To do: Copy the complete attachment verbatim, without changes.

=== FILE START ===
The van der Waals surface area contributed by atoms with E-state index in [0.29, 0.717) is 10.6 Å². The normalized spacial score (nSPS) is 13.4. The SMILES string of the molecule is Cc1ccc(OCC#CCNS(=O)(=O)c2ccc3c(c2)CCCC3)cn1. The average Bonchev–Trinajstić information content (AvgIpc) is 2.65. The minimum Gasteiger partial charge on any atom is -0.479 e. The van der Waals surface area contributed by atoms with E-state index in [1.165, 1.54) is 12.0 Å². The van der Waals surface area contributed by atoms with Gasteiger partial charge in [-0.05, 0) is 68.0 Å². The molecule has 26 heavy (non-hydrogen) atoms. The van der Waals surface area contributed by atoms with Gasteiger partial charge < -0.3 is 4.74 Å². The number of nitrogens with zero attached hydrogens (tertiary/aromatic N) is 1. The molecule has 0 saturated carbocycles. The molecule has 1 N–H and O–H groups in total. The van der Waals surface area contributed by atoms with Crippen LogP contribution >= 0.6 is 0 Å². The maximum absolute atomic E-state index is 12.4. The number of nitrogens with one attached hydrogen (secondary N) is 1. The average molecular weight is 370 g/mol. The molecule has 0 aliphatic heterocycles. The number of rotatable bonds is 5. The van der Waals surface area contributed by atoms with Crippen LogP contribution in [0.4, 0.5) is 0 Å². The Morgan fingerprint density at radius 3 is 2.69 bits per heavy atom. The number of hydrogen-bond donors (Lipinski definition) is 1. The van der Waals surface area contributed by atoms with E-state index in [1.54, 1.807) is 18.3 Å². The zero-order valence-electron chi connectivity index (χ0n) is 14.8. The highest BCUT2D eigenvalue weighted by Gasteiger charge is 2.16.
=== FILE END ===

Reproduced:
The van der Waals surface area contributed by atoms with E-state index in [0.29, 0.717) is 10.6 Å². The normalized spacial score (nSPS) is 13.4. The SMILES string of the molecule is Cc1ccc(OCC#CCNS(=O)(=O)c2ccc3c(c2)CCCC3)cn1. The average Bonchev–Trinajstić information content (AvgIpc) is 2.65. The minimum Gasteiger partial charge on any atom is -0.479 e. The van der Waals surface area contributed by atoms with E-state index in [1.165, 1.54) is 12.0 Å². The van der Waals surface area contributed by atoms with Gasteiger partial charge in [-0.05, 0) is 68.0 Å². The molecule has 26 heavy (non-hydrogen) atoms. The van der Waals surface area contributed by atoms with Gasteiger partial charge < -0.3 is 4.74 Å². The number of nitrogens with zero attached hydrogens (tertiary/aromatic N) is 1. The molecule has 0 saturated carbocycles. The molecule has 1 N–H and O–H groups in total. The van der Waals surface area contributed by atoms with Crippen LogP contribution >= 0.6 is 0 Å². The maximum absolute atomic E-state index is 12.4. The number of nitrogens with one attached hydrogen (secondary N) is 1. The average molecular weight is 370 g/mol. The molecule has 0 aliphatic heterocycles. The number of rotatable bonds is 5. The van der Waals surface area contributed by atoms with Crippen LogP contribution in [0.4, 0.5) is 0 Å². The Morgan fingerprint density at radius 3 is 2.69 bits per heavy atom. The number of hydrogen-bond donors (Lipinski definition) is 1. The van der Waals surface area contributed by atoms with E-state index in [1.54, 1.807) is 18.3 Å². The zero-order valence-electron chi connectivity index (χ0n) is 14.8. The highest BCUT2D eigenvalue weighted by Gasteiger charge is 2.16.